In 2003 Army SSG. Steven G. Ochs deployed from the Scholfield Barracks in Hawaii to Iraq. At the time, the 27 year-old Long Beach California native departed the States in excellent health. The Avenger Section Sergeant was an MOS -- 14 Sierra, Paratrooper and would be utilizing his sharpened skills in the sand box of Iraq -- maneuvering through Baghdad with precision. Over the next 12 to 15 months SSG. Ochs would find uncertainty amongst the forest of tents in Camps Liberty and Loyalty.
The latter was apropos for this dedicated soldier who gravitated to the Armed Forces in 1994 at the mere age of 18. His life---his love was the military, so being called to fight in the War of Iraq was a selfless duty he accepted willingly. But he hadn't anticipated that his tours, three in total from 2003 to 2007, two in Iraq and one in Afghanistan, would eventually take his life. The ultimate sacrifice for a soldier, for his country....is....death.
During those four years in 12 - 15 month intervals, SSG. Ochs escaped roadside bombs, incoming missile attacks and friendly fire, but when corresponding with his family he complained of ailments; from colds, major fatigue, headaches, sinus problems and a sore throat. As a result of continual explosions he experienced some hearing loss, and during his tour in Afghanistan contracted TB from his exposure to the masses of dead Iraqi [soldiers] bodies.
Although SSG. Ochs seemed impenetrable, he could not sidestep the invisible weapon that would course through his bloodstream five months after his third tour ended. In September 2007 while stationed at Fort Bragg in North Carolina, at the age of 31, SSG. Ochs was diagnosed with a rare Cancer, Acute Myeloid Leukemia [AML]. His family said he remained positive throughout the entire time. "He didn't accept defeat -- he knew that he would survive," said his sister Stacy Pennington. The culprit for her brothers Cancer she believes is from the exposure of chemicals while deployed in Iraq and Afghanistan. "From the emissions of the burn pits and the depleted Uranium," Pennington added.
The US Air Force document below describes burn pits as, 'the smoke hazards of burning plastics, Styrofoam, paper, wood, rubber, non-medical waste, some metals, some chemicals such as paints & solvents etc.' Listing 21 possible contaminates associated with the burning was evident in [USAF] air samples. The toxic aromatic cocktail they were/are inhaling include the highly carcinogenic sulfuric acid, formaldehyde, arsenic and benzene.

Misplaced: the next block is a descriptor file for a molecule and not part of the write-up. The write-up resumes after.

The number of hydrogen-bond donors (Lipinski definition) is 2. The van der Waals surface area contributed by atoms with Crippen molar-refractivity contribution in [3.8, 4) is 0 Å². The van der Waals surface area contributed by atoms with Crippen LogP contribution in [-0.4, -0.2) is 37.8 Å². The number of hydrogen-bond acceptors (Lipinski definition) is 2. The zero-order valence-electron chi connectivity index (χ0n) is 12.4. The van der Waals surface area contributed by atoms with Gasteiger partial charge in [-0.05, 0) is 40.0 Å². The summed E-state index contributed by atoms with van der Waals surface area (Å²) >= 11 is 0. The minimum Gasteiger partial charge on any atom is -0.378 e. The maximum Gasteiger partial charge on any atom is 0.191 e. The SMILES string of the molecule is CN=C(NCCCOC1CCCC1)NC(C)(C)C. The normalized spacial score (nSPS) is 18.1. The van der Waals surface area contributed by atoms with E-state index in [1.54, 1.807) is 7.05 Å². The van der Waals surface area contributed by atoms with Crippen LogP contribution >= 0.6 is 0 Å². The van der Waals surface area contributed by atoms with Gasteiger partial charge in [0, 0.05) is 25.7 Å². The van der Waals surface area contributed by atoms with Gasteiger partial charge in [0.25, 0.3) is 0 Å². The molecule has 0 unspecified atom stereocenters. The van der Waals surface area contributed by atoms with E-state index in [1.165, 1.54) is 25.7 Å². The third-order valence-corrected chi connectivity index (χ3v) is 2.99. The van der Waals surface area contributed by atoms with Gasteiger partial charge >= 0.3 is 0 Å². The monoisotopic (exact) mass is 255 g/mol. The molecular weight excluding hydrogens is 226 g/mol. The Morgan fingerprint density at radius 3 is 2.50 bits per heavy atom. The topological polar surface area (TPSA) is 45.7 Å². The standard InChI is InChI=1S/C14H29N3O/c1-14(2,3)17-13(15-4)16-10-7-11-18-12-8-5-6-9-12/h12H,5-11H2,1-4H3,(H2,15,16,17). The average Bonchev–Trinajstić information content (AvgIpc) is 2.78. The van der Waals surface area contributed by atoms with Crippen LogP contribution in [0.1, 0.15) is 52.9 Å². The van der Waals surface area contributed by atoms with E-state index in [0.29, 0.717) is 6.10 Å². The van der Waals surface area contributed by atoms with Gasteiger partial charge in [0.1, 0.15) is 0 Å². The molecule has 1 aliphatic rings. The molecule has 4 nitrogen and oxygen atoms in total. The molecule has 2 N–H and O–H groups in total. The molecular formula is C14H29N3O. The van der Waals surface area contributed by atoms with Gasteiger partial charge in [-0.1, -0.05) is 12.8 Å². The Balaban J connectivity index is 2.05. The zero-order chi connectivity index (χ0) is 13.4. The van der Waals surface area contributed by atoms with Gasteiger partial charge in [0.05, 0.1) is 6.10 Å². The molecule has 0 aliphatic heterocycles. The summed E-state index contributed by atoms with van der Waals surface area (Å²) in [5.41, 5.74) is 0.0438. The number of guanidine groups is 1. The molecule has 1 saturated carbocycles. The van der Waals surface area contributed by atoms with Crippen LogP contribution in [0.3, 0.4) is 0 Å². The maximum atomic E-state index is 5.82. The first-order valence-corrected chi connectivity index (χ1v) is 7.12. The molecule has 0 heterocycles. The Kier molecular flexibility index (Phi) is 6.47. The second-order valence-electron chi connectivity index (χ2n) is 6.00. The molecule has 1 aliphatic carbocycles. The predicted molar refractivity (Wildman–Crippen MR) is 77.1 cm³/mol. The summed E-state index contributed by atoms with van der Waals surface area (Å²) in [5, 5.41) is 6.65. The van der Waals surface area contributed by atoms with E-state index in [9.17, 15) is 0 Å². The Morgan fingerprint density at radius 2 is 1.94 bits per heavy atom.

In December 2006, Lieutenant Colonel, Darrin L. Curtis a Bioenvironmental Engineering Flight Commander for the Air Force circulated a Department of The Air Force warning memorandum [on Burn Pit Health Hazards] from Balad Air Base in Iraq. Stating, 'The burn pit at Balad AKA Anaconda has been identified as a health concern for several years in numerous after action reports.' During the Environmental Health Site Assessments conducted January - April 2006 by the US Army Center for Health Promotion and Preventative Medicine, 'open burning of solid waste was identified as the number two most common environmental health finding.' Balad's burn pit was quoted as being, "The worst environmental site I have personally visited, and that includes 10 years working Clean-up for the Army and DLA."
In items three and four, LT. COL. Curtis continues, 'It is amazing that the burn pit has been able to operate without restrictions over the past few years without significant engineering controls being put in place.' He outlines, 'This interim fix should not be years, but more in the order of months.' Adding in section five, 'In my professional opinion, there is an acute health hazard for individuals.' Continuing, 'I base this assessment on the data I have reviewed and on-site smoke plume assessments.' He ends by stressing, "I am writing this memo to translate what I see is an operational health risk to those that have been, are now, and will be, deployed to Balad.'
Concurring on the memo is Chief of Aeromedical Services, LT. COL. James R. Elliott. 'In my professional opinion the known carcinogens and respiratory sensitizers released into the atmosphere by the burn pit, present both an acute and a chronic health hazard to our troops and our local population.' Pennington informs that her brother SSG. Ochs was there 'quite a bit' and he mentions the Anaconda 'throughout his journals.'
Upon SSG. Ochs third tour ending in April 2007, within weeks he began feeling extremely tired with severe colds that seemed to erupt immediately. The symptoms lasted through to June so he went to Womack Medical Facility at Fort Bragg where they performed blood tests that came back normal. At the end of June still not feeling well he went back WMF. They ran another series of blood tests this time it showed an elevation in his white blood cell count, (more than double of normal range), and his red blood cell count tripled. The Doctors sent him home with Ibuprofen.
Although SSG. Ochs showed early signs of Leukemia at the end of June 2007, it was not diagnosed until September 2007. When Gout developed on his ankles and large lumps (like pimples) tarred his head and neck, compounded by a fever and severe flu like symptoms, it brought him to the Western Wake Hospital ER in Cary, NC. They discovered that the "pimples" were actually Leukemia crystals.
"We are devastated," Pennington grieved. "Three months passed us by...the first three crucial months of his Leukemia. If we knew early on it might have made all the difference -- but we will never know."
In September 2007 after the Doctors at Wake diagnosed him with Leukemia they transferred him to Duke University Hospital where a team of doctors officially diagnosed him in October 2007 with AML. It came on 'fast and furious.' He turned 32 that November. And would spend the next nine months there undergoing treatments.